When Mr Zelaya pressed on with his plans to hold the vote on 28 June - seen by his critics as a move to end the current one-term limit on serving as president - the scene was set for a showdown.

The military moved in to arrest him and fly him out of the country. The leader of Congress, Roberto Micheletti, was subsequently sworn in as interim president.

Interim Honduran leader Roberto Micheletti gestures during a cermeony in the presidential house on 19 July
Roberto Micheletti insists his government is legal

Mr Micheletti had always been a rival of Mr Zelaya's within the Liberal Party, and the two men clashed again when Mr Micheletti stood in the Liberal Party primary for the November elections.

Mr Micheletti and his followers, including the armed forces, have argued that Mr Zelaya overstepped the constitutional provisions, acting illegally by seeking to call a referendum on his own authority.

Unfortunately for President Zelaya, he has not succeeded in creating a power base within Honduran society that will defend him on the streets or in Congress.

In Venezuela, President Hugo Chavez was an ex-army officer who spent several years gathering support before embarking on his programme of radical change, which he put to the electorate at every stage.

Similarly in Honduras's neighbour, El Salvador, where the left-wing FMLN won the presidency in 2008, the former guerrilla grouping has worked at a grassroots level for many years to convince voters they are a responsible democratic party that will only bring in change gradually and by consensus.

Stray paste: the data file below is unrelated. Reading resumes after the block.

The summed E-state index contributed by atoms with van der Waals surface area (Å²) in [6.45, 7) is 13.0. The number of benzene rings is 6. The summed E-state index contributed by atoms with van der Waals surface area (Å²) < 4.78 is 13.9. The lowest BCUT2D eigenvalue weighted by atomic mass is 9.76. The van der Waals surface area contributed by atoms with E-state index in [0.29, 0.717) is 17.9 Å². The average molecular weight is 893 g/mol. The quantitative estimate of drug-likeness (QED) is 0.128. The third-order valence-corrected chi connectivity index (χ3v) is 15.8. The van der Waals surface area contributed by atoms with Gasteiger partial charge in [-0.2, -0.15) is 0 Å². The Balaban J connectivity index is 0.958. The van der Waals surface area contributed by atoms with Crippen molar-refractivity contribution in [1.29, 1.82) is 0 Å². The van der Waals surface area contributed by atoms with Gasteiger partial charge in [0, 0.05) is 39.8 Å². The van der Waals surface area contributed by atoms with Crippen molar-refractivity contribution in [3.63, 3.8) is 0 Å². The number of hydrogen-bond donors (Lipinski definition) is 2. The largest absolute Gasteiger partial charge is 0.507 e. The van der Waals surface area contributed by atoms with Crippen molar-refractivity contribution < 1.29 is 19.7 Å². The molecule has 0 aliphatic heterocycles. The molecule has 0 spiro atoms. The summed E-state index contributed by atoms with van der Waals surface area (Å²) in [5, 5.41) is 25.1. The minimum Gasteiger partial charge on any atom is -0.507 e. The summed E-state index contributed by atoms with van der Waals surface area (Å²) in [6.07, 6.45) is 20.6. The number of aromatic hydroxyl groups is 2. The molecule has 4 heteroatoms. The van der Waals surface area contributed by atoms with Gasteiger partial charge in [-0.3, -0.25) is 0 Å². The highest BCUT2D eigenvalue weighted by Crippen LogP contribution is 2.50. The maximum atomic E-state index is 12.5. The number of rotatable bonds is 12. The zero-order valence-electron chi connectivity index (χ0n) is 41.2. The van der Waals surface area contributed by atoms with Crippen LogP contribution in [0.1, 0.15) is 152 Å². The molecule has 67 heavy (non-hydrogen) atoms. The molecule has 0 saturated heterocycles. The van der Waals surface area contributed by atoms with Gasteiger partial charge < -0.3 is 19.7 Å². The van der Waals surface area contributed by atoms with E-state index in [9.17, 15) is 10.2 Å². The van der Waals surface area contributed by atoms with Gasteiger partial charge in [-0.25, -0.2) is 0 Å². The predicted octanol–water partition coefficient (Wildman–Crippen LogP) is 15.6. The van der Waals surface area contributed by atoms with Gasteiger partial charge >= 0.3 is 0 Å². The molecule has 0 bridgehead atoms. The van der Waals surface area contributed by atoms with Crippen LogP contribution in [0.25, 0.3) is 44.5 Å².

In Nicaragua, Honduras's southern neighbour, the former revolutionary Sandinista party managed to maintain support in trade unions, popular groups and the armed forces after being voted out of power in 1989.

This has meant that President Daniel Ortega, the revolutionary leader who was re-elected in November 2006, has a much more solid backing for his modest reform proposals.

Pressure groups

Manuel Zelaya has had none of this kind of support. There appear to be no factions among the armed forces who back him - a crucial factor in Venezuela when President Chavez was briefly deposed in 2002, but reinstated thanks to military backing.

Because of the years of repression and timid civilian government, the trade unions and other left-wing social pressure groups are weak in Honduras.

During his three and a half years in office, President Zelaya has not succeeded in building them into a force that would risk their lives to support him.

Nor are ordinary Honduran citizens likely to protest or to boycott any new regime for long. According to opinion polls in 2009, Mr Zelaya enjoyed only around 25% of popular approval.

It seems that the best the ousted president can hope for is sufficient pressure from the international community to allow him to finish his term in some guise or other.

But "Zelayismo" is not likely to enjoy any prolonged future beyond then.